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Subject: RE: Folk music parts for concert band
From: EuGene
Date: 21 Jun 07 - 11:46 PM

katlaughing: BTW, my favorite of all the cats I've ever had was a real sweet little Korat that owned me back in the late 1970's. She also showed well and I took her to shows all over the south & central states . . . she loved shows, she loved the judges, and just basked in all the attention. Eu


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Subject: RE: Folk music parts for concert band
From: EuGene
Date: 21 Jun 07 - 11:39 PM

Melinda: Thanks for the help and advice. I knew that the Brits had different instruments in their "local" bands, primarily limited to brass & drums, and some of them in different keys than the ones we have in US bands. So, with some of their music we either (1) might not have the correct instruments to play it and/or (2) our woodwinds (half the band) would revolt because they got left out!

A friend in Zurich sent me a chart for the Russian folk song "Vichernjia Zvon" (Evening Bells), a beautiful piece of music that I have always loved. Their Swiss bands are seemingly more like ours, so it had parts for all the instruments in our band except flutes and saxes. Just an aberration he said, as they have both instruments in his band, so, maybe Continental bands actually are more like ours.

Maybe if your director friend knows of some good folk tunes that CBBLIB has in their collection, that would be nice info for me to get. I could look through their search mode forever and never come up with those folk songs, as I might never think to enter their names in the search function. I wish they had either a alphabetical catalogue that I could print out, or at least a browse function, so I could read down through their list and serendipitously find folk songs that might otherwise have never entered my mind.

But, then, sometimes us billhillies have far fetched ideas!

Eu


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Subject: RE: Folk music parts for concert band
From: GUEST,melinda
Date: 21 Jun 07 - 07:47 PM

From my friend who directed the 'traditional' (US) band I used to play in:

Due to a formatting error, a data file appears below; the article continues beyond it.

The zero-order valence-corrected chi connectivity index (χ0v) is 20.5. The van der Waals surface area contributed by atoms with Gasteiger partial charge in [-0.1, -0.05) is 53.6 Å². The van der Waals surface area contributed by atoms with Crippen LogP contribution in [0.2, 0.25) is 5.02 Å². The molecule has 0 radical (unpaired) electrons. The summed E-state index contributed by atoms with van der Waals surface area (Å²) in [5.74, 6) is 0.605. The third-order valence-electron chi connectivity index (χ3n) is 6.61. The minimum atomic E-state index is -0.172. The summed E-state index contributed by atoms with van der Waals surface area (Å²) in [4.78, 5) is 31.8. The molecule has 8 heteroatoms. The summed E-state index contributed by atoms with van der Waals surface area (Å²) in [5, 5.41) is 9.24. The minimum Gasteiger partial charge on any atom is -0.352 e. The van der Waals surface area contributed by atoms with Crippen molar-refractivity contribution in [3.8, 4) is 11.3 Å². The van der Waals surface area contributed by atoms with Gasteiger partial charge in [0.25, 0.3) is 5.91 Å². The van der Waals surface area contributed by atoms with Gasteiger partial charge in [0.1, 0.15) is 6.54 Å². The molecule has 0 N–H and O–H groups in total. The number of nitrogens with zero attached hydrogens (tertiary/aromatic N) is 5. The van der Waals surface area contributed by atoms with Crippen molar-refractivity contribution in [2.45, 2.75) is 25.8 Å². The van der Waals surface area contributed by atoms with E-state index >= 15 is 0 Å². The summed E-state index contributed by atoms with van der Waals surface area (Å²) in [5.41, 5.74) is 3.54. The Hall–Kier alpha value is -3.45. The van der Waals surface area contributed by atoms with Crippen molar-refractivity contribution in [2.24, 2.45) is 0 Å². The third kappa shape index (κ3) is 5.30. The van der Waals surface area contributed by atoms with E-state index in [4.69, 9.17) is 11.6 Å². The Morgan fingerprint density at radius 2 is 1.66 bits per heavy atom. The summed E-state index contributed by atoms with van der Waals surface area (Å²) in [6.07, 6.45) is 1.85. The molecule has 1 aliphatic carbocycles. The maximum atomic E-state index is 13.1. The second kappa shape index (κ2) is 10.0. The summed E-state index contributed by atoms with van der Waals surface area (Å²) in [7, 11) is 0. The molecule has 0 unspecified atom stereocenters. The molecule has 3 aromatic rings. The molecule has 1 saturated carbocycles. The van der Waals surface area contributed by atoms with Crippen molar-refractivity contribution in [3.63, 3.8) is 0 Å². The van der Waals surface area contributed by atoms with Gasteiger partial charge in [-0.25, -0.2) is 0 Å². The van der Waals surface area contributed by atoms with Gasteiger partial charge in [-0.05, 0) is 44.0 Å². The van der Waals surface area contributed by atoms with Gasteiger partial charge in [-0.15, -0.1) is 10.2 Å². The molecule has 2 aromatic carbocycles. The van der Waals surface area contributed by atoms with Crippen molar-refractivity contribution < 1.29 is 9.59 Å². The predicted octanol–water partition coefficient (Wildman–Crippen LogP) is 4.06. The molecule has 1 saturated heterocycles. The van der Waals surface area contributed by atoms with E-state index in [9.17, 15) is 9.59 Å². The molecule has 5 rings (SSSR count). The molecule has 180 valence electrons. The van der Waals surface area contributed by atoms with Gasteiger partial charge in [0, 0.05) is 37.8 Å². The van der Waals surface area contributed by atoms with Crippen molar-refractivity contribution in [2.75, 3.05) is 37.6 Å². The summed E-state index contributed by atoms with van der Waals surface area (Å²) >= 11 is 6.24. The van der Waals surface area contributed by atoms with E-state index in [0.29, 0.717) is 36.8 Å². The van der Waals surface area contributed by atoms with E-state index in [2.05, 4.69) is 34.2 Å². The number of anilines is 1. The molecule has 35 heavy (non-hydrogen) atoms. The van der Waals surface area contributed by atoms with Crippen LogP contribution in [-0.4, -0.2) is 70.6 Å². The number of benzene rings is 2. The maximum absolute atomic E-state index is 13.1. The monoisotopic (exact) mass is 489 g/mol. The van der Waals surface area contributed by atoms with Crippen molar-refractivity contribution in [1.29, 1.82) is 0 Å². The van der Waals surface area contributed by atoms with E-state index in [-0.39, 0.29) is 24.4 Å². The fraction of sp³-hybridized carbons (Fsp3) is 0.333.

"Be aware that concert band music in the US is very different from brass band music in the UK, and they are not compatible. If your friend is in a US amateur band, it's probably a mixture of woodwinds, brass, and percussion in a somewhat flexible format, whereas an amateur band in the UK is most likely and all-brass group with specific instrumentation."

I remember playing some folksong-based pieces in his band, and I've asked him to suggest specific pieces which might be available from Chatfield Library; he said he'd get back to me later this week.


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Subject: RE: Folk music parts for concert band
From: katlaughing
Date: 21 Jun 07 - 07:41 PM

**Big Grin**


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Subject: RE: Folk music parts for concert band
From: GUEST
Date: 21 Jun 07 - 07:39 PM

Meester Duck:

Thanks for the link to B&H (the brand of my 1st clarinet in 4th grade); I'll check 'em out.

We are having a fundraiser concert in about 1 1/2 weeks, but small individual donations won't buy much music. We are working on getting tax exempt status, then we can go after business & corporate support.

A lot of the older traditional folk music was published in 1st couple of decades of the 20th century, as almost every village had a community band back then . . . not so any more, so one often has to comb the countryside to find old out-of-print folk music band charts. I have found some, and keep looking for more.

Eu


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Subject: RE: Folk music parts for concert band
From: GUEST,Geoff the Duck
Date: 21 Jun 07 - 02:56 PM

One of the main publishers for Brass Band in the UK is Boosey & Hawkes.
You could try searching their web site BLICKY
Of course, it has to be bought, but that is a good reason to have fundraising concerts.
Quack!
GtD.


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Subject: RE: Folk music parts for concert band
From: EuGene
Date: 21 Jun 07 - 02:41 PM

kat:

I guess it's psychological. but I read it not as someone, but as something . . . the latter fits the context of the statement, so I never noticed the wrong word.

I understand catsRme (sorta like "O,uc,Imnxtc"), but what is **bg**? I often see where asterisks are used on the compooter, but have never understood what they mean.

Eu


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Subject: RE: Folk music parts for concert band
From: katlaughing
Date: 21 Jun 07 - 02:04 PM